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Slovakia's Defense Minister Says Military Spending at 2% Should Be Base, Not Target 

March 17, 2022 | BY C. TODD LOPEZ , DOD News

Among NATO partners, an expenditure of 2% of gross domestic product may no longer be enough for military spending, said Slovak Defense Minister Jaroslav Nad during a press briefing today in Slovakia's capital, Bratislava.  

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"We talked about the fact that 2% of GDP [gross domestic product] as the cost of defense is not a level that should be our objective, rather it should be just a base," Nad said after a meeting with Secretary of Defense Lloyd J. Austin III. "I can confirm that a number of allies already declared at the ministerial meeting that they envisage to achieve as much as 3%."  

Poland and some Baltic countries might achieve 2.5%, he said.  

Nad also thanked Austin for a commitment of U.S. troops in Slovakia to enforce the defense of that country.  

A combat vehicle sits on a cement slab at dusk.
Saber Guardian
A Stryker infantry carrier dragoon from the U.S. Army’s 2nd Squadron, 2nd Cavalry Regiment prepares to leave Malacky Air Base, Slovakia, on May 25, 2021. The unit was taking part in Exercise Saber Guardian 21.
Photo By: Army Maj. John J. Ambelang
VIRIN: 210525-A-KK201-002

"The capabilities that they will provide is something that we are lacking here in Slovakia, and that will strengthen our defense and will strengthen it in a significant way," Nad said. "The enhanced forward presence troops, this is a significant contribution to improving the defense of Slovakia."  

Austin told Nad the U.S. supports Slovakia's willingness to host NATO troops in their country to bolster the defense of Europe and for its continued assistance to Ukraine.  

"I commend Slovakia for its contributions to NATO, for the humanitarian and military assistance that you provided to Ukraine, and for the generosity that you've shown to the innocent refugees fleeing Putin's war of choice," Austin said. "Your actions speak volumes. The United States deeply values its bilateral cooperation with Slovakia. We stand together with Slovakia as a valued member of NATO and will stand together with you to defend our values and our common security."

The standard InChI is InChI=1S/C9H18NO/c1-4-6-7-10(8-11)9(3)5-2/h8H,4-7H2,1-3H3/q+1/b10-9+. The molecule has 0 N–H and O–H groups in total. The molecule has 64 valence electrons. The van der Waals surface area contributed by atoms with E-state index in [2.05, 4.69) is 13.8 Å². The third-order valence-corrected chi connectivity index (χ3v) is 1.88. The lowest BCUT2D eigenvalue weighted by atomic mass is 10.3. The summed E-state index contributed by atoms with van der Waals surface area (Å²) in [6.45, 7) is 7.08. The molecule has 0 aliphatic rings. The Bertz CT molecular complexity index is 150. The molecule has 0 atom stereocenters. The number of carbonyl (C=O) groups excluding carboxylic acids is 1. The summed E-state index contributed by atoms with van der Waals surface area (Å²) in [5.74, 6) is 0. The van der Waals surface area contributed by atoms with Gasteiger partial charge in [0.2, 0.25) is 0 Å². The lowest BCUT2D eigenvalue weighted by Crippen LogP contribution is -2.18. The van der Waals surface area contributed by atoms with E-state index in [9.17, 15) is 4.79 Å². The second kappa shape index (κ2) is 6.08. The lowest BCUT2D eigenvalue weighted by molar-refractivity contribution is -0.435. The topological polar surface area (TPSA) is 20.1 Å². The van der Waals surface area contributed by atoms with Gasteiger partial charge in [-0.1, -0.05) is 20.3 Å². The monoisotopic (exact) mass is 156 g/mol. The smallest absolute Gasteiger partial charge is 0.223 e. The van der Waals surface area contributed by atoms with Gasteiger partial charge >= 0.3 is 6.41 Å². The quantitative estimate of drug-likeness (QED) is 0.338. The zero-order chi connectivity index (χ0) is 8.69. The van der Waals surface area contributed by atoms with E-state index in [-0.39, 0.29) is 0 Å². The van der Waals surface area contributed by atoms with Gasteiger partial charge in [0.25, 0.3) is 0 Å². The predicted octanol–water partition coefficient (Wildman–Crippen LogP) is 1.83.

Soldiers run toward a helicopter.
Training Mission
Soldiers assigned to the U.S. Army’s 2nd Cavalry Regiment conduct a simulated air assault in Slovakia, March 5, 2022. U.S. soldiers were participating in the Saber Strike 22 training mission.
Photo By: Army Staff Sgt. Jose H. Rodriguez
VIRIN: 220305-A-KV576-1711
A soldier holding a weapon walks through smoke in a forest.
Smoky Silhouette
A soldier participates in Saber Strike at Military Training Area Lest, Slovakia, March 8, 2022. The exercise, which includes participation from 13 NATO allied and partner nations, is designed to show NATO's capabilities to operate under austere conditions and demonstrate collective strength.
Photo By: Army Staff Sgt. Jose H. Rodriguez
VIRIN: 220308-A-KV576-2503M

The two defense leaders also discussed modernization of Slovakia's military, which includes development of mechanized brigades and replacement of military equipment, including fighter aircraft.  

When it comes to Ukraine, Austin said the Ukrainian military has so far been able to, through a variety of means, prevent the Russian military from gaining air supremacy. It's an effort the U.S. hopes to continue to support.  

"They've done that through effective use of air defense systems, both medium-range and short-range air defense systems," Austin said. "Our goal has been to continue to reinforce those things that have worked for the Ukrainian forces. So, we are talking to a number of our allies and partners to ensure that we get as much capability as we can to continue to provide help to the Ukrainian forces."  

A service member inside a bunker aims his rifle.
Training Mission
A U.S. soldier returns fire from a covered position while defending against a simulated enemy at Military Training Area Lest in Slovakia, March 8, 2022. U.S. soldiers were participating in the Saber Strike 22 training mission.
Photo By: Army Spc. Fallon Lewis
VIRIN: 220308-A-AC599-2049

Austin also said that continued Russian attacks on civilian populations might be construed as war crimes if those attacks were deliberate.  

"These attacks that we've seen most recently ... appear to be focused directly on civilians," Austin said. "If you ... target civilians purposely, then that is a crime. So, these actions are under review by our State Department, and, of course, ... there's a process that we'll go through to review all of this. But we call upon Mr. Putin to cease these horrible actions. Again, these are civilians and not combatants, and so they should not be targeted."